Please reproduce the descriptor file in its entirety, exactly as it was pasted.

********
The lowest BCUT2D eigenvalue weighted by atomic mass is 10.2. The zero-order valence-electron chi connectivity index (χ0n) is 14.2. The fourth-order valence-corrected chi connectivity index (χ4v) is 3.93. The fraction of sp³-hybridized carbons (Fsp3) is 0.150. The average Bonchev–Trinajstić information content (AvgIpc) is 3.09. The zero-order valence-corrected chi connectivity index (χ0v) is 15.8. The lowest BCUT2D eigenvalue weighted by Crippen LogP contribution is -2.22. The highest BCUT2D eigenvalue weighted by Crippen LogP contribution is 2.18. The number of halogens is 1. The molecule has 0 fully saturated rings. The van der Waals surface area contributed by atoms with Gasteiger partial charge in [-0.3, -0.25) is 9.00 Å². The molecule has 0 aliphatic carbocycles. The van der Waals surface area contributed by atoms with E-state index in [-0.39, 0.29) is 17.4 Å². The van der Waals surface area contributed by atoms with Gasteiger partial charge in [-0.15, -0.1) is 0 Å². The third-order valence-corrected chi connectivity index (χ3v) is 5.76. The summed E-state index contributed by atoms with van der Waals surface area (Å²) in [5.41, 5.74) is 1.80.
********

The lowest BCUT2D eigenvalue weighted by atomic mass is 10.2. The zero-order valence-electron chi connectivity index (χ0n) is 14.2. The fourth-order valence-corrected chi connectivity index (χ4v) is 3.93. The fraction of sp³-hybridized carbons (Fsp3) is 0.150. The average Bonchev–Trinajstić information content (AvgIpc) is 3.09. The zero-order valence-corrected chi connectivity index (χ0v) is 15.8. The lowest BCUT2D eigenvalue weighted by Crippen LogP contribution is -2.22. The highest BCUT2D eigenvalue weighted by Crippen LogP contribution is 2.18. The number of halogens is 1. The molecule has 0 fully saturated rings. The van der Waals surface area contributed by atoms with Gasteiger partial charge in [-0.3, -0.25) is 9.00 Å². The molecule has 0 aliphatic carbocycles. The van der Waals surface area contributed by atoms with E-state index in [-0.39, 0.29) is 17.4 Å². The van der Waals surface area contributed by atoms with Gasteiger partial charge in [-0.15, -0.1) is 0 Å². The third-order valence-corrected chi connectivity index (χ3v) is 5.76. The summed E-state index contributed by atoms with van der Waals surface area (Å²) in [5.41, 5.74) is 1.80.